It’s spring! The sun is shining (work with me here), the birds are singing and everywhere things are waking up (Well, apart from my son – it takes more than a bit of seasonal sunshine to wake him up -three separate alarm clocks and a bucket of water sometimes does the trick).
Spring is my favourite time of year, it’s so full of promise. Every day of spring means it’s getting closer to summer, the weather gets warmer and the days get longer, just a little bit at a time but it’s all definitely going in the right direction!
Another thing I love about spring is being able to get out in my garden. I love planting seeds and watching and waiting for the little shoots to appear. First one leaf, then another, until one day a great big cabbage is sitting right in the middle of my vegetable patch. OK, this is my dream. Mostly what happens is I buy some seeds and forget to plant them, or I plant a seed, it starts to grow and I am all excited for a while but then it’s a bit slow and I get impatient and over-water it, or I get bored and forget to water it altogether, and one day I go out to look and it’s sort of wilted and keeled over and basically…died. Oh dear. Growing cabbages is not as easy as they make it look on Gardeners’ World.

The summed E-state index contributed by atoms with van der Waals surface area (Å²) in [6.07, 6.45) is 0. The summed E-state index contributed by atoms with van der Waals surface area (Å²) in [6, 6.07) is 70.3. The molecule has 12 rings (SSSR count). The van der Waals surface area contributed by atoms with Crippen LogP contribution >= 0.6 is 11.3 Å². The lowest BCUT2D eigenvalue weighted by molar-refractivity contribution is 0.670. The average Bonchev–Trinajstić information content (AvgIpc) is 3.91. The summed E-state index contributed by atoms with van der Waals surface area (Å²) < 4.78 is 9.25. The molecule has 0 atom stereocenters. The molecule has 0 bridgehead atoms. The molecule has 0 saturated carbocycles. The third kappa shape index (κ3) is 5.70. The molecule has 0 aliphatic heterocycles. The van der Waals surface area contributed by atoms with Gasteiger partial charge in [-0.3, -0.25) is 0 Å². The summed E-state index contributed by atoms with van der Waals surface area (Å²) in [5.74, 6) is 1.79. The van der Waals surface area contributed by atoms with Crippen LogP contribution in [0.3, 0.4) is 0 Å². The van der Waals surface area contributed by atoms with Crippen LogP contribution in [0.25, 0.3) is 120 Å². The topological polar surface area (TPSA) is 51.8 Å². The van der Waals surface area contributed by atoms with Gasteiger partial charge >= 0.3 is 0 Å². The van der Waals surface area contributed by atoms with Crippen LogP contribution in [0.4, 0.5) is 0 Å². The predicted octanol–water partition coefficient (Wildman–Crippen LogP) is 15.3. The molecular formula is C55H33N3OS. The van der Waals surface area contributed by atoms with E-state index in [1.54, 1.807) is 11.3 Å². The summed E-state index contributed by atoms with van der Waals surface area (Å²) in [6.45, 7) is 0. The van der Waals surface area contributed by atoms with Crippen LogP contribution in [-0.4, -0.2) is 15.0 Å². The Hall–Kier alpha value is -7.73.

Maybe because the spring sunshine woke me up a bit early this morning and I was still a bit dreamy I started thinking about how books are a bit like cabbages. I have loads of ideas for books, but I don’t always plant them by actually writing them down, and when I do plant them I sometimes don’t give them enough time or attention. Often I start a book, write a couple of thousand (or less!) words and then give up the idea because I don’t think it’s working. Or I try too hard to make it into something I think it should be (Why hasn’t it got a penguin? Penguins are so hot right now. I need to put a penguin in!) instead of seeing how it develops, naturally.
So my spring resolution (Spring resolutions are so hot right now) is to plant a book seed and give it time to grow. To give it attention every day but not to become impatient if I don’t think it’s developing quickly enough. To watch and wait and see what it turns into. Maybe then I’ll grow a brilliant prize book – if it doesn’t get eaten by slugs.